Because when I close off I’m just in here, by myself. I’m safe, but I’m alone.  And they say that all paths have the same aim: to save us from the calamity of a separate existence. So we come back to the table, back to our hearts, and say, I’ve abandoned you for a long time. But I’m ready to come back. I’m ready to try to make myself at home. And that takes practice, to access the heart that we have turned away from.

So that’s why we have do these heart practices, because we experience the world through the mind. So it makes sense to me that we imbue our vision with wholesome qualities. With some practice we see that we can make the awareness itself like that golden honey sunset light, that makes whatever it shines on beautiful.

We sit down and get to show up and care about what arises. We have got to give up a lot of our demands of this moment being a certain way. Otherwise we’re just lost in the conditions. Oh I feel good I must be doing it right. If it doesn’t feel good, maybe I should go do a different practice.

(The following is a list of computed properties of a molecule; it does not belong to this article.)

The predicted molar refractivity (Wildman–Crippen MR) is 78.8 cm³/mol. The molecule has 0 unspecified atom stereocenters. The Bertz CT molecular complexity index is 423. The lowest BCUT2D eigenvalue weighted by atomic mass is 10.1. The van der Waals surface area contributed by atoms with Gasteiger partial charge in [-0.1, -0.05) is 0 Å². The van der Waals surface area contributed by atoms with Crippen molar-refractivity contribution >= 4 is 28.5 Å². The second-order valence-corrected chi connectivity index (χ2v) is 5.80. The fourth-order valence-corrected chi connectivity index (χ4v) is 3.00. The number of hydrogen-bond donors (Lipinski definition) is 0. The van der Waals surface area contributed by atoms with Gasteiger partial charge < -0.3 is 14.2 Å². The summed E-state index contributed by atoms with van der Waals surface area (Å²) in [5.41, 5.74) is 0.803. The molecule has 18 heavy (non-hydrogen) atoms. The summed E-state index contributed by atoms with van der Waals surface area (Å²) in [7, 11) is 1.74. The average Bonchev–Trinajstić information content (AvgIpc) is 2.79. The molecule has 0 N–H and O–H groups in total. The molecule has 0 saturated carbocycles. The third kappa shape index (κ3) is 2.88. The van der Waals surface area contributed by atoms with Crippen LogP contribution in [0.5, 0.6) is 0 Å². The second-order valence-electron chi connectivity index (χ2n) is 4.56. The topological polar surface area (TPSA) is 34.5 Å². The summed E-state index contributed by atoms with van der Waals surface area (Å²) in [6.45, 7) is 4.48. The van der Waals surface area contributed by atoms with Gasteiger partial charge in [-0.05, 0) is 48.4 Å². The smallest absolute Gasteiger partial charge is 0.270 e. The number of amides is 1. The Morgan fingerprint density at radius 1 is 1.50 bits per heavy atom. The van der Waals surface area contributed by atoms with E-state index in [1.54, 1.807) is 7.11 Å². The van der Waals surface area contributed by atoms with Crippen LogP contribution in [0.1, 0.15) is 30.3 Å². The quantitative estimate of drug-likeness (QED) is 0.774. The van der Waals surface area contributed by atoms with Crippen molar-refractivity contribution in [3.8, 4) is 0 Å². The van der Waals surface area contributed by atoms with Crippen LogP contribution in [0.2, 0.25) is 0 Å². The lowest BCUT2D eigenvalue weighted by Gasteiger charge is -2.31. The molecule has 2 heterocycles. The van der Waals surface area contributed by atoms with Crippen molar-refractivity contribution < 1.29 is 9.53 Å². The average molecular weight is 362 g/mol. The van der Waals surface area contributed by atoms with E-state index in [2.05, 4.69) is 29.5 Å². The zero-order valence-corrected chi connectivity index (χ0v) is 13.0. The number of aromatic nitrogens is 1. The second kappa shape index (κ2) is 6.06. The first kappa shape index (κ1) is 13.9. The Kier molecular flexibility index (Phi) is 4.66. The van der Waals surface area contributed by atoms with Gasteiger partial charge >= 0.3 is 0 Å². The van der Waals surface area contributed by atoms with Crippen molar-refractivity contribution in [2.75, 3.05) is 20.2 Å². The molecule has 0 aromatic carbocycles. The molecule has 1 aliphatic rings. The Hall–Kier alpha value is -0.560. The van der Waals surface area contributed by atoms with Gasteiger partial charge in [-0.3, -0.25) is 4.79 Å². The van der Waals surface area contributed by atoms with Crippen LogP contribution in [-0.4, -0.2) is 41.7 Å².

Be in a long loving look at the real, moment by moment.

This is again being battered around by our preferences, with not much tolerance for states that are not a constant onslaught of pleasurable feelings. Anybody who has practiced even a little bit knows that this is not what practice is. I want to be in a long, loving look at the real, moment by moment. And then can I trust the trained heart? Because we’re training the heart. Can I trust it to respond with one of the four flavors of love? When there is something painful, is there compassion that arises? Yeah, naturally. When there’s something beautiful, is there joy? Yeah. When I think about the heart practices, I liken it to the alchemy of presence, where we bless things with our presence, by paying attention to them, and trying to be intimate with them.